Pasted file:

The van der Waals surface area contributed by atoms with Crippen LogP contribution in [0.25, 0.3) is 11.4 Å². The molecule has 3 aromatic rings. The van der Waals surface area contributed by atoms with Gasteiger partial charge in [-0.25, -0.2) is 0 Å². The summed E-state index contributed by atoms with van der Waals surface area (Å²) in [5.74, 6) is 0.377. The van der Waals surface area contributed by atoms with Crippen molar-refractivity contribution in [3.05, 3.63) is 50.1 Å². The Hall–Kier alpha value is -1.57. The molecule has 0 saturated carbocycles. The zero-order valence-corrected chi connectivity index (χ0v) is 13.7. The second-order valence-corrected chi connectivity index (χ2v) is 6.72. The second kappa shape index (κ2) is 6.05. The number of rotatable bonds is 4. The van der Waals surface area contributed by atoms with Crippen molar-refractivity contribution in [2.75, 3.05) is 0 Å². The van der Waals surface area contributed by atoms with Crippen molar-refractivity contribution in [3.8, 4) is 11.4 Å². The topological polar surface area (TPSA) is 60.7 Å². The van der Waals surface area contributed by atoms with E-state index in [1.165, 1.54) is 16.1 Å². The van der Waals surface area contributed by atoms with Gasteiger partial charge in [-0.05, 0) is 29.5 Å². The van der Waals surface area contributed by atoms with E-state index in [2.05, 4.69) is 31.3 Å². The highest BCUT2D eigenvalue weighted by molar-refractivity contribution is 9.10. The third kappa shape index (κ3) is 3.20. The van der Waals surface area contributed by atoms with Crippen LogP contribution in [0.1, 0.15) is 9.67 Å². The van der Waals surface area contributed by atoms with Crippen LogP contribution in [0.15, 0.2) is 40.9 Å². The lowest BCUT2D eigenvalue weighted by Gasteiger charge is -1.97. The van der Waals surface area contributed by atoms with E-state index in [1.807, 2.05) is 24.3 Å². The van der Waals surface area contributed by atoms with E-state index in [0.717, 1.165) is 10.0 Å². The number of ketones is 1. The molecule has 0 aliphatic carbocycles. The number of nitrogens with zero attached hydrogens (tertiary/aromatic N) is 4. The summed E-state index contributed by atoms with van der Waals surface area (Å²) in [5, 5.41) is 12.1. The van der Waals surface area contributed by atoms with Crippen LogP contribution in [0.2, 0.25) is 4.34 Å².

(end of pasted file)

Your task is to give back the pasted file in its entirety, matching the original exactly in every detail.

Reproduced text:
The van der Waals surface area contributed by atoms with Crippen LogP contribution in [0.25, 0.3) is 11.4 Å². The molecule has 3 aromatic rings. The van der Waals surface area contributed by atoms with Gasteiger partial charge in [-0.25, -0.2) is 0 Å². The summed E-state index contributed by atoms with van der Waals surface area (Å²) in [5.74, 6) is 0.377. The van der Waals surface area contributed by atoms with Crippen molar-refractivity contribution in [3.05, 3.63) is 50.1 Å². The Hall–Kier alpha value is -1.57. The molecule has 0 saturated carbocycles. The zero-order valence-corrected chi connectivity index (χ0v) is 13.7. The second-order valence-corrected chi connectivity index (χ2v) is 6.72. The second kappa shape index (κ2) is 6.05. The number of rotatable bonds is 4. The van der Waals surface area contributed by atoms with Crippen molar-refractivity contribution in [2.75, 3.05) is 0 Å². The van der Waals surface area contributed by atoms with Crippen molar-refractivity contribution in [3.8, 4) is 11.4 Å². The topological polar surface area (TPSA) is 60.7 Å². The van der Waals surface area contributed by atoms with E-state index in [1.165, 1.54) is 16.1 Å². The van der Waals surface area contributed by atoms with Gasteiger partial charge in [-0.05, 0) is 29.5 Å². The van der Waals surface area contributed by atoms with E-state index in [2.05, 4.69) is 31.3 Å². The highest BCUT2D eigenvalue weighted by molar-refractivity contribution is 9.10. The third kappa shape index (κ3) is 3.20. The van der Waals surface area contributed by atoms with Crippen LogP contribution in [0.1, 0.15) is 9.67 Å². The van der Waals surface area contributed by atoms with Crippen LogP contribution in [0.15, 0.2) is 40.9 Å². The lowest BCUT2D eigenvalue weighted by Gasteiger charge is -1.97. The van der Waals surface area contributed by atoms with E-state index in [1.807, 2.05) is 24.3 Å². The van der Waals surface area contributed by atoms with E-state index in [0.717, 1.165) is 10.0 Å². The number of ketones is 1. The molecule has 0 aliphatic carbocycles. The number of nitrogens with zero attached hydrogens (tertiary/aromatic N) is 4. The summed E-state index contributed by atoms with van der Waals surface area (Å²) in [5, 5.41) is 12.1. The van der Waals surface area contributed by atoms with Crippen LogP contribution in [0.2, 0.25) is 4.34 Å².